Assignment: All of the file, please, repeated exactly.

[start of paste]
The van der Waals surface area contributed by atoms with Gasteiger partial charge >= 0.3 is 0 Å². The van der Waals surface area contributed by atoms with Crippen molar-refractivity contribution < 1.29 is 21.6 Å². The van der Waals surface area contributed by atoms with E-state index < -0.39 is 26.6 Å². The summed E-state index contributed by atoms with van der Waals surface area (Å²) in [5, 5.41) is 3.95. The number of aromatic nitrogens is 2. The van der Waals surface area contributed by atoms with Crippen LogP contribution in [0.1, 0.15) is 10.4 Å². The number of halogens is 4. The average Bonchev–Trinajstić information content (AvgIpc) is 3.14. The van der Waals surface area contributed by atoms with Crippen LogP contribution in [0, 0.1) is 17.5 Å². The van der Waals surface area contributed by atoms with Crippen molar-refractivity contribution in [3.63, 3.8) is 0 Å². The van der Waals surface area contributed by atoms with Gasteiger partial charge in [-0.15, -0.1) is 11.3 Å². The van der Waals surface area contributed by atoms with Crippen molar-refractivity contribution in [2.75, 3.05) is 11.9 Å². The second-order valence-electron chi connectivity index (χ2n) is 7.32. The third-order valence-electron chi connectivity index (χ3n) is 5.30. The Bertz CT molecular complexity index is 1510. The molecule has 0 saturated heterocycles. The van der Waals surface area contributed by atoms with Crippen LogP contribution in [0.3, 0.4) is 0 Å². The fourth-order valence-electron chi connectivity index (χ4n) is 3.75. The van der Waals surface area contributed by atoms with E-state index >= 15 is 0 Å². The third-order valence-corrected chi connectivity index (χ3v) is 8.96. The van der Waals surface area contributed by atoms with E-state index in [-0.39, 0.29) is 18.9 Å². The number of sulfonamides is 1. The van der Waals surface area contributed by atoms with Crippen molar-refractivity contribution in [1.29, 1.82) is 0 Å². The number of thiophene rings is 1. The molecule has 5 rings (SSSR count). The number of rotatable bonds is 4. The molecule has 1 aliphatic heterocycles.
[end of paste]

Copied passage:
The van der Waals surface area contributed by atoms with Gasteiger partial charge >= 0.3 is 0 Å². The van der Waals surface area contributed by atoms with Crippen molar-refractivity contribution < 1.29 is 21.6 Å². The van der Waals surface area contributed by atoms with E-state index < -0.39 is 26.6 Å². The summed E-state index contributed by atoms with van der Waals surface area (Å²) in [5, 5.41) is 3.95. The number of aromatic nitrogens is 2. The van der Waals surface area contributed by atoms with Crippen LogP contribution in [0.1, 0.15) is 10.4 Å². The number of halogens is 4. The average Bonchev–Trinajstić information content (AvgIpc) is 3.14. The van der Waals surface area contributed by atoms with Crippen LogP contribution in [0, 0.1) is 17.5 Å². The van der Waals surface area contributed by atoms with Crippen molar-refractivity contribution in [3.63, 3.8) is 0 Å². The van der Waals surface area contributed by atoms with Gasteiger partial charge in [-0.15, -0.1) is 11.3 Å². The van der Waals surface area contributed by atoms with Crippen molar-refractivity contribution in [2.75, 3.05) is 11.9 Å². The second-order valence-electron chi connectivity index (χ2n) is 7.32. The third-order valence-electron chi connectivity index (χ3n) is 5.30. The Bertz CT molecular complexity index is 1510. The molecule has 0 saturated heterocycles. The van der Waals surface area contributed by atoms with Crippen LogP contribution in [0.3, 0.4) is 0 Å². The fourth-order valence-electron chi connectivity index (χ4n) is 3.75. The van der Waals surface area contributed by atoms with E-state index >= 15 is 0 Å². The third-order valence-corrected chi connectivity index (χ3v) is 8.96. The van der Waals surface area contributed by atoms with E-state index in [-0.39, 0.29) is 18.9 Å². The number of sulfonamides is 1. The van der Waals surface area contributed by atoms with Crippen molar-refractivity contribution in [1.29, 1.82) is 0 Å². The number of thiophene rings is 1. The molecule has 5 rings (SSSR count). The number of rotatable bonds is 4. The molecule has 1 aliphatic heterocycles.